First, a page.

Asked about British rules stating that British spies cannot work with nations that use torture, Ms May said: “We condemn torture and my view on that won't change – whether I’m talking to you or talking to the President.”
Her rebuke to Mr Trump came as his fledgling presidency was hit by a series of new controversies, including:
- The Mexican President, Enrique Peña Nieto, cancelled a meeting with Mr Trump in Washington next week a day after Mr Trump unveiled his plan to build a wall between the US and Mexico
- Human rights groups expressed alarm over Mr Trump’s decision to publish a weekly list of crimes committed by immigrants in the US, saying the “shocking” and “xenophobic” move will “terrorise communities across the US”.
- The entire senior level of management officials at the US State Department resigned – hours after a visit from new incoming Secretary of State Rex Tillerson
- The President was due to sign an executive order launching an investigation into voter fraud during the US election, despite Republican House Speaker Paul Ryan saying he had seen “no evidence” of problems
Despite the issues facing Mr Trump, Ms May said she believed she could forge a close relationship with the President, declaring: “Haven’t you ever noticed? Sometimes opposites attract.”
She made the statement as she flew to meet Mr Trump and just days after thousands of women marched across the world in solidarity against the President and his sexist comments.
As the Prime Minister left Heathrow today, on her way to becoming the first foreign leader to meet the new President, it was unclear how well the more reserved vicar’s daughter would gel with the most outlandish leader ever to sit in the Oval Office.
However, the Prime Minister said the most important thing about her trip was that she would “be able to sit down with President Trump and talk to him face to face about the issues, about the interests that we share”.
She added: “I’m sure that I will leave with a very clear picture. I want to give him a very clear picture of the UK.
“But also I believe that what will come out of this is a very clear determination on both sides not just to maintain the special relationship but to build the special relationship for the future. I think there is a real role for the UK and for the US working together.”
Ms May tonight visited a congressional Republican Retreat, where she gave a speech with a particular focus on foreign policy. Tomorrow she will meet Mr Trump at the White House for crunch trade talks and the opportunity for a photocall that will help set the tone for the relationship between Ms May and the President.
However, hopes for a smooth start to the landmark visit were dealt a blow after Mr Trump expressed his support for torture when interrogating terrorist suspects, saying that the US had to “fight fire with fire”.
The Prime Minister was asked about British guidelines stating the country’s spies cannot work with other nations’ agencies that practise torture.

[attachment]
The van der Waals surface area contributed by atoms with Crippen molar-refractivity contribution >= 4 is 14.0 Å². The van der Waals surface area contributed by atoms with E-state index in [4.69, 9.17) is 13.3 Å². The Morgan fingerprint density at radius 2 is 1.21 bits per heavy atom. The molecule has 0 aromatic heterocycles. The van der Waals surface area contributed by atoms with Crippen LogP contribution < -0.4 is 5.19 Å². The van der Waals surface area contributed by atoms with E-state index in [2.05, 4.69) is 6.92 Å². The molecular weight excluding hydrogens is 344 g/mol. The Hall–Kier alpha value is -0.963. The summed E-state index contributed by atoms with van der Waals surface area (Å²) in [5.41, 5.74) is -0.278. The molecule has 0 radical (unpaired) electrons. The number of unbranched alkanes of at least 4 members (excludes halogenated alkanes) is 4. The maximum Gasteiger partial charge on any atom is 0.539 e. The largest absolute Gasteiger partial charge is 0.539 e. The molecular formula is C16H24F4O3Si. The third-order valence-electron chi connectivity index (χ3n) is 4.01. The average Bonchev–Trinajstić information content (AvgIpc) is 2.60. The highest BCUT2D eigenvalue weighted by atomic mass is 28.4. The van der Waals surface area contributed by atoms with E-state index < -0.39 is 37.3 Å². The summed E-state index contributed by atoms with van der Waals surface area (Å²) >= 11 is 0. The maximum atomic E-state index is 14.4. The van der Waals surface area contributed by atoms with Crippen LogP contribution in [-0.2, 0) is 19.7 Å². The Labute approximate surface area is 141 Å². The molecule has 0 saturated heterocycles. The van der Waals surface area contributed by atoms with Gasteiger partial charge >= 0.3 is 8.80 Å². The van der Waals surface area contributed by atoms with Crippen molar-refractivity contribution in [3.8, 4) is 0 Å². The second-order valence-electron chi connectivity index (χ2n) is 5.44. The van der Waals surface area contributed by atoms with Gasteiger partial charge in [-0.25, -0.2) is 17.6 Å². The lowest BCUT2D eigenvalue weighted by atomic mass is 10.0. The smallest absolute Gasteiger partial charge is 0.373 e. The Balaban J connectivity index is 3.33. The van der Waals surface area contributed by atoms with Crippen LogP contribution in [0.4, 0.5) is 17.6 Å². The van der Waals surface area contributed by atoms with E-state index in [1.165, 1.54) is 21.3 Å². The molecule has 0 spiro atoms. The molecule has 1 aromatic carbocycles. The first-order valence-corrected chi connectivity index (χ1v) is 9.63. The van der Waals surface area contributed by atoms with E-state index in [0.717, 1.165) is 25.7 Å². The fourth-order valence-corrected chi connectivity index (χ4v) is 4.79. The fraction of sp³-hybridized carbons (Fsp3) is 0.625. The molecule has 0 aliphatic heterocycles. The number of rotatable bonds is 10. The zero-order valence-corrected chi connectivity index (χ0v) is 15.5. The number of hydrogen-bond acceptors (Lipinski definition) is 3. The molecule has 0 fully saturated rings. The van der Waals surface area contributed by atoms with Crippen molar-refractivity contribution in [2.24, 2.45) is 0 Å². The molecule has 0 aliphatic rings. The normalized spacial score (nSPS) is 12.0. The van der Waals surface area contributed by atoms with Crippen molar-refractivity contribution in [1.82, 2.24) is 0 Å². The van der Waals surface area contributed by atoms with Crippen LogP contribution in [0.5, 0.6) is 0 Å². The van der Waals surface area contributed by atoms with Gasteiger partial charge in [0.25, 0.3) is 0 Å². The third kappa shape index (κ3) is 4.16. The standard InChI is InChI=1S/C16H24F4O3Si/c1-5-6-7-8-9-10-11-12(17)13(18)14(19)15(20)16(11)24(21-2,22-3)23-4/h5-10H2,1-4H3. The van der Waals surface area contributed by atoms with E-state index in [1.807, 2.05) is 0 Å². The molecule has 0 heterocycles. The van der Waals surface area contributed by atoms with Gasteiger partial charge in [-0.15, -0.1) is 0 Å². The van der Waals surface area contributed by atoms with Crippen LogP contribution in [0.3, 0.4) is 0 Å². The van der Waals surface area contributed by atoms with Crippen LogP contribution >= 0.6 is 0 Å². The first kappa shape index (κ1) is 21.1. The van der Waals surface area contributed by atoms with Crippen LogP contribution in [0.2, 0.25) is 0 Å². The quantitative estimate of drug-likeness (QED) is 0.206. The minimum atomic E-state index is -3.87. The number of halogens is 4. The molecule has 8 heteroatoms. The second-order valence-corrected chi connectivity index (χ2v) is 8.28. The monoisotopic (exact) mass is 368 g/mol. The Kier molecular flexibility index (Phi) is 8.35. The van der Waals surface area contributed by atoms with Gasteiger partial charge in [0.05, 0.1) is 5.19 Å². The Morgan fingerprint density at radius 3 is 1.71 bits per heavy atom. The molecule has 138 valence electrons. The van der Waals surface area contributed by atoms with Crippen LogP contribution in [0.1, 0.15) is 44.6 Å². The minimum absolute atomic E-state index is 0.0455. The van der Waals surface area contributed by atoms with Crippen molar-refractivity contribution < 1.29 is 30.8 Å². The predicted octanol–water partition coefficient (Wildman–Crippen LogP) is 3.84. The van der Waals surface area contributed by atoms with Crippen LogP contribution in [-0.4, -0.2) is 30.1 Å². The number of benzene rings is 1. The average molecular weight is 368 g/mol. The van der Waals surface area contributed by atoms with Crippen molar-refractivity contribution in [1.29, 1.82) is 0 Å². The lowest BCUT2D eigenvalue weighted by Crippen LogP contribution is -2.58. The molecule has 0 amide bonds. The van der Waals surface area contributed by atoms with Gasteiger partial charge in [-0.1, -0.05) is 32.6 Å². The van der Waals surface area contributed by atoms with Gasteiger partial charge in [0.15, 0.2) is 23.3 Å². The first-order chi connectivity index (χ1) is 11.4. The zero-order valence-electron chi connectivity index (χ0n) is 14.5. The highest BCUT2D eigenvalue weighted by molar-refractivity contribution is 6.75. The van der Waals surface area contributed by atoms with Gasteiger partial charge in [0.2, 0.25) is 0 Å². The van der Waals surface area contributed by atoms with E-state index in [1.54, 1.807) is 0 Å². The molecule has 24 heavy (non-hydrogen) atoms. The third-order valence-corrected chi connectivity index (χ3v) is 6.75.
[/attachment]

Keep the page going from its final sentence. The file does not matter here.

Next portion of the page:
Speaking as she flew to the United States, she said the UK’s guidance is “very clear” and that the approach towards torture had not changed and would not.
After being repeatedly pressed on the UK position of not sharing intelligence with countries practising torture, she said: “Our guidance is very clear about the position that the UK takes, and our position has not changed.”
She added: “The real question you should be asking is what do we think about torture? What we think about torture is we condemn it. We do not believe in torture. That position has been clear for some time and that position is not going to change.”
Mr Trump is expected to rip up restrictions put into place by Barack Obama after earlier stating that he wanted to bring back waterboarding and a “hell of a lot worse”.
Ms May was on Wednesday challenged over the issue in the House of Commons by Tory MP Andrew Tyrie, who demanded the UK not be “dragged into facilitating” torture.
In a further controversial move, the Prime Minister left the door open for the greater involvement of US corporations in the NHS as part of a future trade deal.
Ms May would say only that she was committed to a health service that was free at the point of delivery, but made no comment on whether the NHS would be off the table in any future talks.
Asked whether health services might form a part of a potential deal, she said: “We're at the start of the process of talking about a trade deal. We're both very clear that we want a trade deal.
“It will be in the interests of the UK from my point of view, that's what I'm going to be taking into the trade discussions that take place in due course. Obviously he will have the interests of the US. I believe we can come to an agreement that is in the interests of both.”
Asked again whether the NHS would be off the table, she said: “As regards the NHS, we're very clear as a Government that we're committed to an NHS that is free at the point of use.”
The statement left open the possibility of the greater involvement of US firms in healthcare, as long as people do not have to pay for the services they provide at the moment they are received.
One of the key factors that led to opposition to the TTIP trade deal between the US and EU was fear over whether it would open up the NHS to vast multinational corporations that might put the profits ahead of patient care.
Ms May faced repeated questions in the Commons on Wednesday, with Labour leader Jeremy Corbyn urging her to rule out any deal that would give US giants a toehold in British healthcare. The SNP also raised concerns that a deal could see UK supermarkets stocked with foods that do not meet current safety standards.
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